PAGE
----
Just as our influenza season winds down (and it is), it’s time to plan for the next one.  Every February the World Health Organization convenes a panel of experts to look at the most current data on the circulating flu strains from around the world and makes recommendations for the next season’s Northern Hemisphere flu vaccine.  At this week’s meeting in Geneva, the group recommended changing a B component of the vaccine, but sticking with the A/H3N2 and A/H1N1 components for next year. 

It may seem too early to be thinking about next year’s flu vaccine, but planning in February allows time for vaccine companies to grow the viruses and process the vaccine. The vaccine-making process still takes about 6 months… so it’s important to start as early as possible to ensure that vaccine is available for the start of the next flu season. Getting vaccinated against the flu every year is important, especially because the vaccine strains can change from year to year, as will happen for the 2013-2014 season.

Influenza Still Increasing in AZ

January 25th, 2013

Yesterday afternoon’s weekly flu report shows that influenza is still circulating widely in AZ…  with a steep increase in the last couple of weeks.  The strain that’s circulating is mostly Type A - H3N2 which can be more severe than the 2009 H1N1, especially for seniors. There are plenty of B strains going around too.  But you can still find a vaccine through Stop the Spread AZ – just be sure to call the place first to make sure they still have it and if you need an appointment.  By the way- this year’s vaccine is still a perfect match for the circulating strains.  The best prevention besides getting vaccinated is to wash your hands and make sure you cough or sneeze into your sleeve instead of your hand.  Most importantly…  don’t send your kids to school sick and don’t go to work sick either.

The Silent Breakthrough

November 26th, 2012

Until last week, influenza vaccine makers were limited to producing flu vaccines using a 40-year-old technology that depends on using fertilized chicken eggs to grow virus strains- meaning that it takes several months to make an influenza vaccine.  Makers needed to organize sterile egg supplies and incubate the virus in them before the vaccine could be made and delivered.  That’s why it took 6 months or so to develop the H1N1 vaccine during the 2009 pandemic.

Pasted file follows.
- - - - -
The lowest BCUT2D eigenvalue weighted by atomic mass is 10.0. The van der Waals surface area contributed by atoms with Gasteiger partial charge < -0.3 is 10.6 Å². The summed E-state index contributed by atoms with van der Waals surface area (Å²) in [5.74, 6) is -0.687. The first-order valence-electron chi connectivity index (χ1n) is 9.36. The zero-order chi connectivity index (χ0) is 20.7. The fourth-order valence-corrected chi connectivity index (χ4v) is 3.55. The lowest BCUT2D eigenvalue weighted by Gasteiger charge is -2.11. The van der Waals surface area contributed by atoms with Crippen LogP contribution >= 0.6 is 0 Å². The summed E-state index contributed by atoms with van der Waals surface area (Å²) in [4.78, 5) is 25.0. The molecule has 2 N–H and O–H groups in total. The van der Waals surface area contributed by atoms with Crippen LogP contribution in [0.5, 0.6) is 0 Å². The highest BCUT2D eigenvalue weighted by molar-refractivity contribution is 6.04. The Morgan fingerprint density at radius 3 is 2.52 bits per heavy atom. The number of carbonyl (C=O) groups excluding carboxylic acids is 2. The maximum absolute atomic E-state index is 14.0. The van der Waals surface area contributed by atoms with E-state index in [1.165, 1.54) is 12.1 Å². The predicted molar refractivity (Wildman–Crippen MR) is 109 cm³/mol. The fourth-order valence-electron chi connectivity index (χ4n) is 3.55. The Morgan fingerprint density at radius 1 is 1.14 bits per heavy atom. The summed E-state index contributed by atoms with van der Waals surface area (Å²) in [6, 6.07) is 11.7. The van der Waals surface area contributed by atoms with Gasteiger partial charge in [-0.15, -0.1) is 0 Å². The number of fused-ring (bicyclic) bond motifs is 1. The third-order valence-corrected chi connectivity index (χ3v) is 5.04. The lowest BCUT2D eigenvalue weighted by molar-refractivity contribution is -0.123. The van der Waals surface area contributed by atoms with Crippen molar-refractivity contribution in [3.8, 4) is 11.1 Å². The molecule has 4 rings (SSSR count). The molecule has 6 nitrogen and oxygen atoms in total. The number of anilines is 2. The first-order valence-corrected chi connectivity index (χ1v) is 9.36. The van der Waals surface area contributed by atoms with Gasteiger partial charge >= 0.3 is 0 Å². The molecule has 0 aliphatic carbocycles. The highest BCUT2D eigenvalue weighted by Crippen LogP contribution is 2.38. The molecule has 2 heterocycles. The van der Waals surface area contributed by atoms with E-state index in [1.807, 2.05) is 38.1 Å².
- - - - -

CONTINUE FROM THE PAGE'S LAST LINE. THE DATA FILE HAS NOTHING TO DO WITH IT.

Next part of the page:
Public health has known for a long time that relying on this 40-year-old egg-based technology poses a huge response and public health risk- especially if a severe pandemic strain were to break loose.  That’s why the US Department of Health & Human Services invested more than $1B in the development of a new cell-culture technology to develop the influenza vaccine.  A cell-culture technology will allow the public health system to make a brand-new influenza vaccine in a matter of weeks rather than months.

That investment paid off a couple of days ago- when the FDA  approved the first seasonal flu vaccine produced using cultured animal cells, instead of fertilized chicken eggs.  The vaccine is called Flucelvax and it’ll be available for people 18 and older.  The new vaccine isn’t in large scale production yet…  but it will be as soon as Novartis gets its manufacturing facility up and running.   

This breakthrough will also have another side benefit.  If you have an egg allergy and have always wanted to do the right thing for your community and get vaccinated for influenza, but couldn’t…  this new technology will allow your day to finally come.  Like I said…  it’s not widely available yet, but I’m sure it will be for next season. 

This new cell-culture technology will likely become the new standard for influenza vaccine production- and importantly- it adds an important layer of protection for pandemic readiness.

Flu Down Under- 2012

August 24th, 2012